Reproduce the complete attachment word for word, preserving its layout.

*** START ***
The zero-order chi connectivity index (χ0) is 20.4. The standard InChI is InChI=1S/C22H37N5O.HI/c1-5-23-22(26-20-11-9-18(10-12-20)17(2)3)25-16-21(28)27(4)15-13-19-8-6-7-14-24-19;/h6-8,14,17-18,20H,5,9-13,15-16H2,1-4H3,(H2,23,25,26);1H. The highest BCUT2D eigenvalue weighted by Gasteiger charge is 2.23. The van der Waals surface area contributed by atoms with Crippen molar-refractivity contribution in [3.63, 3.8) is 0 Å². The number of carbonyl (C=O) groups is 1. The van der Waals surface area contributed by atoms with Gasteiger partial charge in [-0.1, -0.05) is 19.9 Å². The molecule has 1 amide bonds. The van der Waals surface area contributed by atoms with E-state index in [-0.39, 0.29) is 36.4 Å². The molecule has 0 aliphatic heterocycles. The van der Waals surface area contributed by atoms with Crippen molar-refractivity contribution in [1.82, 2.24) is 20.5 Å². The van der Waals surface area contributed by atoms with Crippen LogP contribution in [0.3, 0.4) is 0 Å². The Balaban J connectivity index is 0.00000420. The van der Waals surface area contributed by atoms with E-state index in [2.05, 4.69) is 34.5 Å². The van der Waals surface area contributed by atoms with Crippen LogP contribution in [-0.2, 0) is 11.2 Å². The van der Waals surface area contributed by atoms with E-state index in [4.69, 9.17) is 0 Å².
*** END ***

The zero-order chi connectivity index (χ0) is 20.4. The standard InChI is InChI=1S/C22H37N5O.HI/c1-5-23-22(26-20-11-9-18(10-12-20)17(2)3)25-16-21(28)27(4)15-13-19-8-6-7-14-24-19;/h6-8,14,17-18,20H,5,9-13,15-16H2,1-4H3,(H2,23,25,26);1H. The highest BCUT2D eigenvalue weighted by Gasteiger charge is 2.23. The van der Waals surface area contributed by atoms with Crippen molar-refractivity contribution in [3.63, 3.8) is 0 Å². The number of carbonyl (C=O) groups is 1. The van der Waals surface area contributed by atoms with Gasteiger partial charge in [-0.1, -0.05) is 19.9 Å². The molecule has 1 amide bonds. The van der Waals surface area contributed by atoms with E-state index in [-0.39, 0.29) is 36.4 Å². The molecule has 0 aliphatic heterocycles. The van der Waals surface area contributed by atoms with Crippen molar-refractivity contribution in [1.82, 2.24) is 20.5 Å². The van der Waals surface area contributed by atoms with Crippen LogP contribution in [0.3, 0.4) is 0 Å². The Balaban J connectivity index is 0.00000420. The van der Waals surface area contributed by atoms with E-state index in [2.05, 4.69) is 34.5 Å². The van der Waals surface area contributed by atoms with Crippen LogP contribution in [-0.2, 0) is 11.2 Å². The van der Waals surface area contributed by atoms with E-state index in [4.69, 9.17) is 0 Å².